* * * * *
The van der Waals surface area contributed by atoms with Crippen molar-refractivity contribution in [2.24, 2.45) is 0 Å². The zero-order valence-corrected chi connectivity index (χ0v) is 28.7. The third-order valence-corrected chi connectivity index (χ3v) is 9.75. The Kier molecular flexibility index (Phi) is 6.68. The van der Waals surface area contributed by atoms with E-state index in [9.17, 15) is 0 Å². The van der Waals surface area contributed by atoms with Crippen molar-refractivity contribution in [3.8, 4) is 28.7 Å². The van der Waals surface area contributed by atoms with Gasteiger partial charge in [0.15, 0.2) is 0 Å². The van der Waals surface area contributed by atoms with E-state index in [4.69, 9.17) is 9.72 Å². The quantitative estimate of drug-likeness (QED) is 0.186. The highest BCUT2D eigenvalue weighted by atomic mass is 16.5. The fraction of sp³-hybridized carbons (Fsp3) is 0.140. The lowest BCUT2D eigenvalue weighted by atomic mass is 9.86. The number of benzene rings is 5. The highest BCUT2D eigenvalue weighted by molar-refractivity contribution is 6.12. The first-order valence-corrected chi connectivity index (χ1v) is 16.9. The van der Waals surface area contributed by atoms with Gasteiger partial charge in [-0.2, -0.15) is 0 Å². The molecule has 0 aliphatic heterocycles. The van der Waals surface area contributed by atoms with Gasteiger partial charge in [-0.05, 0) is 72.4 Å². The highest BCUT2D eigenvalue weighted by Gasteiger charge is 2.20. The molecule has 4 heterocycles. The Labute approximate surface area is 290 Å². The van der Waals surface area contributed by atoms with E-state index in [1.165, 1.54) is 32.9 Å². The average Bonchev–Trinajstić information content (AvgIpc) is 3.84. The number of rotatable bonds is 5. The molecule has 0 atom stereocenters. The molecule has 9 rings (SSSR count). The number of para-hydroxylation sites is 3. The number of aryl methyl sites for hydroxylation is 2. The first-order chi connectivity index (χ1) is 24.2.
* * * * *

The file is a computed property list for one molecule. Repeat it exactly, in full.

The van der Waals surface area contributed by atoms with Crippen molar-refractivity contribution in [2.24, 2.45) is 0 Å². The zero-order valence-corrected chi connectivity index (χ0v) is 28.7. The third-order valence-corrected chi connectivity index (χ3v) is 9.75. The Kier molecular flexibility index (Phi) is 6.68. The van der Waals surface area contributed by atoms with E-state index in [9.17, 15) is 0 Å². The van der Waals surface area contributed by atoms with Crippen molar-refractivity contribution in [3.8, 4) is 28.7 Å². The van der Waals surface area contributed by atoms with Gasteiger partial charge in [0.15, 0.2) is 0 Å². The van der Waals surface area contributed by atoms with E-state index in [4.69, 9.17) is 9.72 Å². The quantitative estimate of drug-likeness (QED) is 0.186. The highest BCUT2D eigenvalue weighted by atomic mass is 16.5. The fraction of sp³-hybridized carbons (Fsp3) is 0.140. The lowest BCUT2D eigenvalue weighted by atomic mass is 9.86. The number of benzene rings is 5. The highest BCUT2D eigenvalue weighted by molar-refractivity contribution is 6.12. The first-order valence-corrected chi connectivity index (χ1v) is 16.9. The van der Waals surface area contributed by atoms with Gasteiger partial charge in [-0.2, -0.15) is 0 Å². The molecule has 0 aliphatic heterocycles. The van der Waals surface area contributed by atoms with Gasteiger partial charge in [-0.05, 0) is 72.4 Å². The highest BCUT2D eigenvalue weighted by Gasteiger charge is 2.20. The molecule has 4 heterocycles. The Labute approximate surface area is 290 Å². The van der Waals surface area contributed by atoms with E-state index in [1.165, 1.54) is 32.9 Å². The average Bonchev–Trinajstić information content (AvgIpc) is 3.84. The number of rotatable bonds is 5. The molecule has 0 atom stereocenters. The molecule has 9 rings (SSSR count). The number of para-hydroxylation sites is 3. The number of aryl methyl sites for hydroxylation is 2. The first-order chi connectivity index (χ1) is 24.2.